City murder rate continues steady rise


Baltimore's murder rate continued its steady increase during the first half of 1991, when 148 persons were killed -- 15 more than during the same period last year.

The violence fell particularly hard on the city's black community: 9 of 10 of Baltimore's homicide victims during the first half of the year were black, and one third of those killed in the city were black men between the ages of 20 and 29.

"It's just not something we can stop before it occurs," said Dennis S. Hill, a Police Department spokesman. "We're not policing in your kitchen or living room where these things happen."

A case in point was the last murder of the first half of 1991, the June 29 strangling of Brenda Renee Brown, 30, who was found in a utility closet in the living room of her apartment in the 4000 block of Connecticut Avenue. The police are seeking her estranged boyfriend for questioning.

The administration of Mayor Kurt L. Schmoke, who is facing re-election this summer, has taken steps to fight the surge in homicides -- adding two six-man squads to the homicide units and putting an additional 50 police officers on the street. Yet, these actions may do little to stop the killing.

Mr. Hill said that the police have no way of predicting the murder rate, which decreased for several years following a high of 330 in 1972. The decrease was attributed to sharp improvements in emergency medical care in Baltimore during the early 1970s. For the past three years, however, the homicide rate has been rising steadily.

All the police can say is that most people are killed by someone they know and that many of the murders are related to the victim's lifestyle. About 45 percent of this year's homicides are believed to be drug related.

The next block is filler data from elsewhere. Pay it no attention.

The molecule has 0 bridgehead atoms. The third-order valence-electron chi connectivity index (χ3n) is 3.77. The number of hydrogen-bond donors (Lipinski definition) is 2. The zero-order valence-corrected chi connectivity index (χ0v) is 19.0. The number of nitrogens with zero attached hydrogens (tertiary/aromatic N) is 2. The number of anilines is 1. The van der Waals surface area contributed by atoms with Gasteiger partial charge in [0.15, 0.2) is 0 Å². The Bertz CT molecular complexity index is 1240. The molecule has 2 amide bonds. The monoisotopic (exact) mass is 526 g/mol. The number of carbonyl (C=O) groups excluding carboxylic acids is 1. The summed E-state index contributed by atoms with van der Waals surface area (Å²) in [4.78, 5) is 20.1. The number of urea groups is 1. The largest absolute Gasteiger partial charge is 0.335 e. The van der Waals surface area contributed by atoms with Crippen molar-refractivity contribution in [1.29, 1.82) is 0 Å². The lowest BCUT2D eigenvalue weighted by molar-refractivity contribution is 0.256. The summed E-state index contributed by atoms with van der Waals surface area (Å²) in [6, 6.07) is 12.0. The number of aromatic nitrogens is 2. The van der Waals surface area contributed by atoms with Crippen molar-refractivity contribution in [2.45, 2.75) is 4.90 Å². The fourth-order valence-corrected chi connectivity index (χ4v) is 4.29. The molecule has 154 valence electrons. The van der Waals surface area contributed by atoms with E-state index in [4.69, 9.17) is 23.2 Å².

The victims so far this year range in age from an 86-year-old woman who was raped and suffocated in her Southeast Baltimore apartment to an 11-month old baby whose mother was charged with killing her with an overdose of drugs.

In all, seven of 1991's murder victims were children under 10. Three of those died on May 4 when a fire, later ruled to have been an arson, swept through a row house in the 200 block of North Collington Street and killed children aged 6, 3 and 1.

There were three other multiple murders during the first half of the year -- all shootings linked to disputes in Baltimore's $1 million a day drug trade.

While police are waging their own war against crime, the candidates in this year's mayoral election also are finding out that the issue is resonating with the voters.

William A. Swisher, the one-time state's attorney for Baltimore, who is running for mayor, said that even if the candidates lay off the crime issue, voters will bring it up. Mr. Swisher said that he is considering changing the tone of his campaign.

"When I started my campaign, I tried to play down the crime situation and work on the economic and tax situation because I didn't want people to say: 'There goes Bill Swisher with his law-and-order campaign,' " Mr. Swisher said.

Aides to Mayor Schmoke say that they believe crime will be one of the three main issues of the campaign and that the mayor has acquitted himself well in the area.

"The issue that the campaign has to face is: Has the mayor done the best possible job," said Daniel P. Henson III, a Schmoke adviser. "And the answer we're going to present is: Yes he has."

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